Sidewalk of Turin Award

For a weak(ish) performance masked by other factors.

Dani Alves does a lot of things well, and I’m firmly on Team Alves as far as first choice at right back, but some of the time he finds himself in the most absurd places on the pitch. His yellow card yesterday was a yellow card, despite all his Italian-themed hand gestures at the referee, and Alves had no reason to be there in the first place. It was the exact center of the field, about two thirds the way up from Napoli’s goal to Neto’s, and Alves decides it’s a good idea to chase a pass into/through the defender.

Similar to what you get when you get Cuadrado, I think you’ve got to take both the good and the bad from Alves. It wasn’t his mistakes that cost us against Napoli, but also: What the hell, dude? You’re actually our right back.

House of Savoy Award

For the [worst] man of the match.

I think you know who this might be: Neto. More like, um, Net-no? Or Net-yes? Like, put the ball in the Net-yes?

I don’t know.

As I said above, in his current role Neto seems to be a very solid choice. Because Gigi is an old man — still so damn handsome, though, his age almost makes him more handsome, you know, like the silver fox thing — and because Juve play so many games, Neto plops himself between the posts with relative frequency. But is it time, maybe, to move on from this scenario? To find a clear replacement for Gigi, allow the new guy to be mentored, and also to get experience? Maybe.

Alex Meret, as we know, is on the management’s radar. Gigi Donnarumma is Gigi Donnarumma and I love him and he’s so good and I would probably (honestly) have one of my fingers chopped off for Juventus to acquire him (this is not a joke), but it seems like a long shot. If Juventus aren’t able to sign him one day, I hope one of the stupid English teams signs him so we can enjoy him from afar and root for him when the Italians play together.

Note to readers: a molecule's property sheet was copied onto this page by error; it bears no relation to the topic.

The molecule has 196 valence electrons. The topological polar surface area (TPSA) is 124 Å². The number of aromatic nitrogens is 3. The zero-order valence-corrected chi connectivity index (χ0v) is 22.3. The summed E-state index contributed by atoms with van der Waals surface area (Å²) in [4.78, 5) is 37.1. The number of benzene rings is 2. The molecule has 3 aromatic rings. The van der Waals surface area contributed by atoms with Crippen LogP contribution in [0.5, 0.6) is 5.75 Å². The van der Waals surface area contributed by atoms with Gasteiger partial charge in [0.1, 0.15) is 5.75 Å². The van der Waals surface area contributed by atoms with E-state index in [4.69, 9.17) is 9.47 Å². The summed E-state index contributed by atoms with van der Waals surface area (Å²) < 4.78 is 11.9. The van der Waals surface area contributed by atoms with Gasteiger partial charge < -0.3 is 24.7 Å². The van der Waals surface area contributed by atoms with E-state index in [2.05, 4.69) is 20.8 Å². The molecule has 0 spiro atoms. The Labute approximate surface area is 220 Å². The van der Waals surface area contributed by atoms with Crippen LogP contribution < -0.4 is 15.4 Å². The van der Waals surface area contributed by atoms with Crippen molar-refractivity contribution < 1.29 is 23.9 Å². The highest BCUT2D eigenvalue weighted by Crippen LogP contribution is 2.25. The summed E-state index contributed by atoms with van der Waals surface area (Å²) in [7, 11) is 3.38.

I digress...

Giuseppe Garibaldi Award

For the man of the match.

Gonzalo Higuain hasn’t been Gonzalo Higuain lately. We — meaning BWRAO — have conjectured on why this is the case. Is it exhaustion? Maybe. Juventus have played like three billion games per week since January, and this happens to coincide with a switch in formation that includes having four designated attackers, and Juventus don’t actually have many true attackers (due to a strange midfielder fetish; I’m sort of a Rincon fan, as much as that can be true, and of course hindsight is 20-20 but it would’ve been nice to spend that cash on a utility attacker rather than another central midfielder), all of which means Higuain has been logging a lot of minutes.

In the league draw against Napoli, Higuain did absolutely nothing, and it wasn’t his fault. Juventus seemed to clearly be playing for a draw — Allegri more or less admitted it — and was also playing sans Dybala, which, for that match, apparently also meant sans midfield-attacking third connection.

For the Coppa semifinal, Higuain morphed back into himself. The first finish was sheer awareness. It’s amazing that he’s able to hold that kind of attention in a game where he wasn’t getting much service. A single pass from Sturaro to Higuain, who was flanked by three (!) defenders, and he managed to know exactly where he was on the pitch, exactly where the defenders were, and exactly where the keeper was. Had Dybala gotten the ball here — and y’all know I love Dybala — he would’ve tried some sort of black dribbler magic to get out of the conundrum, and he may have well succeeded, but Higuain does what you need your no. 9 to do, which is not think, not try black magic, do whatever cold motherf—— deed you need to do to get the orb in the back of the net against the team for whom you used to play and then you send a death stare with greater death power than the Death Star to your team’s old president who looks like he is having digestion problems, and then you score again because you’re Gonzalo freaking Higuain and nobody is going to stop you.